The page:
(5) a National Inspection Plan 2018–21 for domestic waste-water treatment systems, currently being finalised by the EPA – this will use the outputs of the catchment characterisation work to further improve the risk-based approach to inspection of septic tanks. It is expected that approximately 1,000 inspections will be carried out by local authorities nationally each year.

(6) significant planned investment in urban waste-water collection and treatment infrastructure. Over the period 2017–2021, the plan is for Irish Water to invest approximately €1.7 billion in waste-water projects, programmes and asset maintenance.

(7) a register of water abstractions (held by the DPHLG), who will consult on a proportionate and risk-based framework for the regulation of abstractions to ensure continued sustainable use of our water resources. The EPA will continue work on assessing risk due to abstractions, making use of new information as it emerges during the second cycle.

Plastic Microbeads in Cosmetics Ban (UK)

UPDATE 3rd August : the 2017 Regulations are now notified to the EU and to the WTO. The EU notification gives detail, and is here

A few days ago, the DEFRA Secretary of State confirmed the UK will introduce a ban on plastic microbeads in cosmetics and personal care products. Following consultation, the proposals are summarised :

(1) the ban on manufacture (England) will start 1st Jan 2018 and the ban on sale (England) will start 30th June 2018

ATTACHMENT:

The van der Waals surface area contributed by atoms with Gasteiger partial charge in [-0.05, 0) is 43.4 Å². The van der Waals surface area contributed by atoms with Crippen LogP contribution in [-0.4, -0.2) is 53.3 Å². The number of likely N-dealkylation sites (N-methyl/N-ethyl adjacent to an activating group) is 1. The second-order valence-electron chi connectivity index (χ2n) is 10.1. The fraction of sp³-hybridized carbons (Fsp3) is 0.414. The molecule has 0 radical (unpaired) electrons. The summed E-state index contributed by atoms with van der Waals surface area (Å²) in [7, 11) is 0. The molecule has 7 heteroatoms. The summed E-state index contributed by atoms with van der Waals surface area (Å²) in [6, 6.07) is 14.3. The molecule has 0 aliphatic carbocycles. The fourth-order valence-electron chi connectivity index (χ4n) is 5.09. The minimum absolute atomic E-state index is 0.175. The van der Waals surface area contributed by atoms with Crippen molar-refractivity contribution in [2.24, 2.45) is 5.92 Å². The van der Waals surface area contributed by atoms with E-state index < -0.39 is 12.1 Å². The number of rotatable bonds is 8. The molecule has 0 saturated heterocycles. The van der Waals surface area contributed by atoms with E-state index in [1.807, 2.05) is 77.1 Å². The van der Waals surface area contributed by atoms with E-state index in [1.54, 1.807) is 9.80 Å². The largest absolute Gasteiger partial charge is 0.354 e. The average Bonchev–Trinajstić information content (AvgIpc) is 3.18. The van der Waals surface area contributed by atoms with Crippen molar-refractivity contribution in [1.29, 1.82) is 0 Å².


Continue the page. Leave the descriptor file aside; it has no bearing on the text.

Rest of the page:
(2) precise definitions of “microbead”, “plastic” and “rinse-off personal care product” have been developed to clearly define the scope of the ban

(3) the scope of rinse-off products will be as set out in the consultation, but DEFRA is additionally working with the Hazardous Substances Advisory Committee (HSAC) to assess the case for addressing further categories of products

(4) Trading Standards will be the regulator to manage compliance and enforcement in England

(5) enforcement in England will be carried out through a range of sanctions including variable monetary penalties, compliance notices, stop notices and enforcement undertakings

(6) the Devolved Administrations (Scotland, Wales and Northern Ireland) will consider appropriate enforcement mechanisms, regulators and timescales according to devolution settlements.

The summary of DEFRA responses is here.